Bulgarian protests: Students determined to overthrow system

By Emma Jane Kirby
BBC News, Sofia

Image caption,
The student protesters are operating out of a lecture theatre

For months on end, furious Bulgarian protestors have been gathering in front of parliament in Sofia to accuse the government of corruption and demand its resignation.

The latest unrest began when Bulgaria's new government tried to appoint controversial media mogul Deylan Peevski to head the national security agency in June.

Mr Peevski's appointment was quickly reversed but the protestors are refusing to abandon their crusade to clean up Bulgarian politics.

Outside the chained gates of Sofia University, a young man is being berated by a group of angry senior citizens. An elderly lady wearing a green crocheted hat slaps at him with a matching shopping bag and is shouting so furiously that droplets of her spittle are flying into his face.

I assume she and the other pensioners are sick of the five months of protests in the city and am astounded when I understand that they are yelling at the young man because he wants the occupation of his university to end and his lessons to resume.

"Do you know how many demonstrations I've been on to help your generation?" screams the woman. "Fight on and don't be such a damn coward!"

An old man pushes the student's shoulder roughly.

"You want to go back along the road to Moscow?" he shouts. "Or do you want to help pull Bulgaria on the path towards progress?"


The last government was brought down amid protests over a hotchpotch of causes including soaring energy bills and low pensions, but this time the people are protesting about corruption in the political elite, shady ties between the government and businesses and power-grabbing oligarchs.

Image caption,
Leta, Dimitar and Alexander are members of the Moral Revolution movement
Image caption,
Protest posters dot Sofia University
Image source, AFP
Image caption,
Students have led the protests near parliament

Since late October, the students have energised the fight with a sit-in at the university. About 500 of them now squat in the lecture halls, demanding the government resigns. They are calling their movement the Moral Revolution.

It is cold in the dark university building and it smells rather fetid but Leta, Alexander and Dimitar kick away the piles of sleeping bags and half-eaten food on the floor and benches and invite me to sit down.

Alexander is sporting a swollen and cut eye after falling in a scuffle with riot police but his enthusiasm for the protests has not been dampened.

"There is corruption at every level in Bulgaria," he tells me. "And you know we, the young people, have to carry on the fight for those who are too old now to march. Because they marched for us. We have to give them hope things can change."

Pony-tailed Dimitar tells me he is a seasoned protestor. He has only missed five nights of demonstrations since the protests began in June. On the blackboard in front of him someone has chalked the single word "Ostavka!" - "Resign!".

"We've never got rid of that communist mentality that you have to pay to get what you want," he explains.

"People here sort of accepted corruption as a part of life but now we want the Bulgarian people and the political class to wake up!"

Leta is buoyed up on nervous energy but the dark circles under her eyes tell me she has not slept properly for some time.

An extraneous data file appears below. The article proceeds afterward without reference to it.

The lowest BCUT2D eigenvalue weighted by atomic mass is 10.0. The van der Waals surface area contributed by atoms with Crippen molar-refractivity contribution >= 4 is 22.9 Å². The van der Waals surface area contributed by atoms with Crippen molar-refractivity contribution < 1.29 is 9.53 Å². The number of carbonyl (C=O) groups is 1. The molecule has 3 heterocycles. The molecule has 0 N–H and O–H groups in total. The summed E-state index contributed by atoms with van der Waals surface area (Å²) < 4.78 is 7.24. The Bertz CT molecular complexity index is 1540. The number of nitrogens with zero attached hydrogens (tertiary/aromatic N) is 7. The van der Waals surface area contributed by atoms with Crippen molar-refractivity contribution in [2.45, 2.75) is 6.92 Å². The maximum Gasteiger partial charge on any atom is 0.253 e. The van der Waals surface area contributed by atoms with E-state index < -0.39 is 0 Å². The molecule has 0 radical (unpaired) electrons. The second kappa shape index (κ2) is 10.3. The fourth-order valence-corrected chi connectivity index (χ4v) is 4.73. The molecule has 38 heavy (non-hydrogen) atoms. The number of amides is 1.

She and Alexander discuss how embarrassing it is that wealthier EU countries like Britain regard Bulgaria simplistically as a poverty-stricken haven of corruption.

"It annoys me," she says.

"But that is the image we give. You know so many people are leaving Bulgaria to go to richer EU countries but our main slogan is that we that we want to stay here and build Bulgaria into a country that we can be proud of one day."

'Nothing new'

From outside the lecture hall, a raucous cheer and piercing whistle rallies the first of the day's marches. More than three-quarters of Bulgarian people support the general protests. With their drums and loudspeakers, they are delivering the same, albeit more audible, message that Brussels has been giving the political elite for the past seven years.

"Yes," agrees Justice Minister Zineida Zlatanova as she sips a breakfast fruit smoothie in her office.

"The issue is not new and we've been under special monitoring by the EU for seven years."

She admits that the protests are "alarming" and that not enough progress has been made in reaching greater transparency but she points out that the protests are aimed not just at the ruling Socialist-led coalition but at the political elite as a whole.

"And changing a government with street protests is not a part of democracy," she concludes firmly.

The government will not back down but it has suggested some populist measures to try to shore up support. Reversing the smoking ban in public places is among the measures proposed. Others, such as extending the moratorium on foreigners buying land in Bulgaria, actually break the terms of its EU accession treaty.

As darkness falls, the students troop off to join the office workers who are already spilling out of their offices on to the streets in front of parliament. A raucous hissing and booing begins as an MP is spotted trying to leave his office. Some of the protesters wave brooms, demanding a clean sweep of the political class.

Despite promises to kick-start the economy and to create more jobs, it seems doubtful that the ruling coalition will last a four-year term and analysts predict early elections next spring. But with every political party now held in equal contempt by the electorate, who will be able to govern Bulgaria?

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